Outside of work, explain to your friends that you don’t really want to talk to much about it.  Tell them not to ask how much money you make, ask them not to probe about your customers and how they act.  Encourage your family and civilian friends to treat you the same way they did before, do your best to act the same way you did before, and tell them that you’ll let them read your memoir after you write it.  When you need to vent, know that there is a community here for you to do that to.  You can email me anytime with your thoughts, concerns, questions, or ramblings and I promise to respond.  Keep hobbies outside of work that you love, whether it’s learning a new language, going to school, making jewelry, painting, yoga, WHATEVER, but something else that has a community that you practice with.  I am a loner, so many of my hobbies are “on my own” hobbies, but I have learned that the community ones really keep me much more grounded in reality.  Thank you, girls, for being part of my community.  I am SO lucky to have you.

xx

Chase

**featured image by Lee Jinju

Over Exposure

Chase Kelly —  October 24, 2012 — 8 Comments

If I had all the answers, I would give them to you, but this site is about more than just how to be a stripper.  The reason I started SurvivetheClub was not to teach you how to make money, although I am happy to do that.  What I really wanted to tell you about is how to stay sane in such an insane world.  The long and short of it is, you kind of can’t–the more of an explorer you are, the more attraction you have to the bizarre, the longer you stay in the industry, and the more money hungry you are, the higher your exposure is going to be to really unsavory things.

The sex world and kink world are strange.  Some of you love it and live for it, but as far as strippers go, I’ve met more that are baffled as to why someone would want to buy their socks than those who understand it and know exactly how to work a fetish customer.  In time, most of us figure it out whether we want to “get it” or not.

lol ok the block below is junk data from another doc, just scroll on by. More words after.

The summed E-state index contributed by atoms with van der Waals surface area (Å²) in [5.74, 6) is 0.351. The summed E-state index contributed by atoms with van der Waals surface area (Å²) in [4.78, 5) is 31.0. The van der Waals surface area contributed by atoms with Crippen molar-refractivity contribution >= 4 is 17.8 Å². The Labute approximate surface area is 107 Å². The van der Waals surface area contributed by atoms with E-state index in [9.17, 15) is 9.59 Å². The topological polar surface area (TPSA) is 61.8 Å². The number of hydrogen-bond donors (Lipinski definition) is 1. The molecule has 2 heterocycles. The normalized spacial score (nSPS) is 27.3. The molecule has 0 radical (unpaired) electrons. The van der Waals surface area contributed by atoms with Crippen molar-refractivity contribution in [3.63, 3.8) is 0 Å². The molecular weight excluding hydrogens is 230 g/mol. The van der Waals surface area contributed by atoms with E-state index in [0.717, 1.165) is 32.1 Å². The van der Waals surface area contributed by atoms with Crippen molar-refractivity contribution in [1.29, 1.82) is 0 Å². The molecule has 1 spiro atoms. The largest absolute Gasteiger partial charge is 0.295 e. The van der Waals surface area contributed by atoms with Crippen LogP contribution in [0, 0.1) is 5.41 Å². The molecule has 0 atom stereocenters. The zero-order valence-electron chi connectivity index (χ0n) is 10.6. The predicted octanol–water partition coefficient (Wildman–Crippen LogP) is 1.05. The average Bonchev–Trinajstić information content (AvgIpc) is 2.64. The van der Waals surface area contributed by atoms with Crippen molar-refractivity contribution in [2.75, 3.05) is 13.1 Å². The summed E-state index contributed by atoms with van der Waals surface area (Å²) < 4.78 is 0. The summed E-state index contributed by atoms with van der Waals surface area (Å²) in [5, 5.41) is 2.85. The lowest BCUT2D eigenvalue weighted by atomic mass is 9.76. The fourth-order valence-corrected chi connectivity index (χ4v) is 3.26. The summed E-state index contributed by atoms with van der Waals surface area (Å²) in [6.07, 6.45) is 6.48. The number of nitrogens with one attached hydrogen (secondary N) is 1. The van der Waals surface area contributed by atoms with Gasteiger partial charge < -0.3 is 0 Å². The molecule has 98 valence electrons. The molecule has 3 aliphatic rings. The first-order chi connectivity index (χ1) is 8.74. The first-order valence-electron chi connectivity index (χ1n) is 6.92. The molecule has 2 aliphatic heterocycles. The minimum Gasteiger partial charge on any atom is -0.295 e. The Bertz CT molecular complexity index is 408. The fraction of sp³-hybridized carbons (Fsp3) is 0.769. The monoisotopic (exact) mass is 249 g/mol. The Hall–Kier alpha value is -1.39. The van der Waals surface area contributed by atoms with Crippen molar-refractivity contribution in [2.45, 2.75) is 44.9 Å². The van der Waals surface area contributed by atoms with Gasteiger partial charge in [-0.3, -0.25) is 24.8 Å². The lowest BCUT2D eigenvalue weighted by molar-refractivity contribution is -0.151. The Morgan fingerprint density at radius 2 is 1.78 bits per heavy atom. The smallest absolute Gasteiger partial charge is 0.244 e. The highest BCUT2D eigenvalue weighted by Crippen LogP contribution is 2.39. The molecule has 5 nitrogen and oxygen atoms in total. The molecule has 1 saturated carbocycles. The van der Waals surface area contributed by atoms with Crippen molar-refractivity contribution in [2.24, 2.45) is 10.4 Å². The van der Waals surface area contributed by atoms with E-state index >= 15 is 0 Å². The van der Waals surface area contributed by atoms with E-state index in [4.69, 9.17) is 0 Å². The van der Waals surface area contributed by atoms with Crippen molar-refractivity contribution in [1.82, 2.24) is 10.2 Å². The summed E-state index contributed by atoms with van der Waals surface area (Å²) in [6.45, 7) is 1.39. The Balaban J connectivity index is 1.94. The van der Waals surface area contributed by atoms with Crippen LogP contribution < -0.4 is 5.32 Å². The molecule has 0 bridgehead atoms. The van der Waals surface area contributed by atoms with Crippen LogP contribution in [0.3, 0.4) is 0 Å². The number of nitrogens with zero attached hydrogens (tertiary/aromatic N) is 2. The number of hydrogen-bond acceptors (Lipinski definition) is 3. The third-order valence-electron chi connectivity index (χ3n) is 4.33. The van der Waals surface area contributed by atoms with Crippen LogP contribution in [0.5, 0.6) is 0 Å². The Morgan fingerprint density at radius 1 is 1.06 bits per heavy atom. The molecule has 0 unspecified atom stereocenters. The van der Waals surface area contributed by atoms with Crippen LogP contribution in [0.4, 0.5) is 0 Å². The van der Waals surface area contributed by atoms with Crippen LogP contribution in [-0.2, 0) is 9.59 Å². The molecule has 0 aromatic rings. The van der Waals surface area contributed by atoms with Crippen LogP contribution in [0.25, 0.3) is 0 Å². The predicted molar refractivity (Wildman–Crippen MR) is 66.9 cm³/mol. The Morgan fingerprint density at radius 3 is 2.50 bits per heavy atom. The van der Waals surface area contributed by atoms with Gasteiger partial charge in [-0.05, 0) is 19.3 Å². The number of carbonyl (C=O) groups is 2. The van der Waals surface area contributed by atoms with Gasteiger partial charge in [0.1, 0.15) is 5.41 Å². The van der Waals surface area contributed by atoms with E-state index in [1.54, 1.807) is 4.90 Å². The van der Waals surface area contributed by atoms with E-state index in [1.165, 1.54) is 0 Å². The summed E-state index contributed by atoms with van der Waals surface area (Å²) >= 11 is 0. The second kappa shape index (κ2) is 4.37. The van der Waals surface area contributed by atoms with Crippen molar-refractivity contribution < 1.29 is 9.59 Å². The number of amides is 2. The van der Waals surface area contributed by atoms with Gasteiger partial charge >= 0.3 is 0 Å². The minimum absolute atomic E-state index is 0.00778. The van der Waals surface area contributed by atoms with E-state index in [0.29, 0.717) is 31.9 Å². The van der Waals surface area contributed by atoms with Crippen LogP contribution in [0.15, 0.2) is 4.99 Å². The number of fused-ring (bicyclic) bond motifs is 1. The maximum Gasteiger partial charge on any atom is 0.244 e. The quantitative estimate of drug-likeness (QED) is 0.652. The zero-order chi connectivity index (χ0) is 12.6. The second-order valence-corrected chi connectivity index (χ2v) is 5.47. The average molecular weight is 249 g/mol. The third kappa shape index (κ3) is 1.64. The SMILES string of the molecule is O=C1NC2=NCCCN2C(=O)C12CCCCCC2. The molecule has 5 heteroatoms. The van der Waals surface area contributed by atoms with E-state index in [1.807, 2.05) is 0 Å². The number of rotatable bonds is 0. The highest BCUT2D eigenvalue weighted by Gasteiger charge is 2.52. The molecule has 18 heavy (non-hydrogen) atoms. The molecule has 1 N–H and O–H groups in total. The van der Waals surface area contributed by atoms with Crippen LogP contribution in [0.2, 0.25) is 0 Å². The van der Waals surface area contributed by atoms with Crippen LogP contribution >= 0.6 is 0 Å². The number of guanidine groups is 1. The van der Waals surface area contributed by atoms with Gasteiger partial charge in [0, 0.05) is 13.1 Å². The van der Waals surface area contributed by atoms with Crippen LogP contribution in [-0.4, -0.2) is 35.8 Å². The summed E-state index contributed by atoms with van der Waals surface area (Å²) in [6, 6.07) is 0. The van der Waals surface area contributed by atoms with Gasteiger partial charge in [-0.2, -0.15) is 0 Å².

Consider this post a warning.  You don’t need to “get it” if you don’t want to, but that needs to be a boundary that you set on your own.  Is sex dirty?  Not really, but sometimes people’s kinks can be scary, disgusting, demeaning to women, violent, or just plain weird.  Sometimes they are just too grown up for you.  I think the girls who get this the worst are the very young ones, and they are the girls who should avoid it the most.  You should still have access to “normal sex fantasy” in your brain, and too much bizarre will wipe that out.  Additionally, some of us are victims of sexual abuse, some of us aren’t.  You need to respect your past and realize that some stuff CAN get in your head and mess with you.  Consider where you are in your head before you decide to take on “weird” customers.

The strip club is just one of the places that people come to live out their fantasies.  Some people would argue that the hard core kinksters know where to go to explore their fantasies and it’s not a strip club, and they’d be right, but let’s talk about how dangerous a fetishist can be WITHOUT training, or the specific creeps who only like girls who don’t know what’s going on.  They target strip clubs, and they go for the youngest and most scared looking girl they can find, and they expose her to their weird kinks because they are into how “green” she is.  When I was 18, this was the majority of my customer base and I had NO CLUE what I was doing/how much I should be charging to dump food down my customer’s pants or burn his tongue with my cigarette.  I also had no idea what an impact all of this stuff would have on my personal life down the road.

I had so much experience with fetish was when I was young, and some of it was awful and terrifying.  I was stalked, tricked, lured into places I shouldn’t have gone, attacked, manipulated, and slightly damaged.  Later, I set out to understand this lifestyle and take my power back.  I started taking private BDSM clients as a way to assert myself and make extra cash, and I wish I hadn’t ever felt that I needed to.  Hindsight being 20/20, fetish is really meant for the people who choose it, it isn’t meant to be chosen for you.  Customers don’t care about your psyche–they will expose you to whatever weird shit lives in their brains.  Some of them are crazy and don’t care about your physical well being either.  Some of them are loose cannons, and honestly if you don’t know how to deal with them, they can get in your brain and mess with you, or they can physically harm you.  If you don’t know how to handle these customers and want to learn, I will help you, but if you DON’T want to learn, and don’t want to think about this stuff, that is your right and you should keep your head clear of all of it by avoiding it.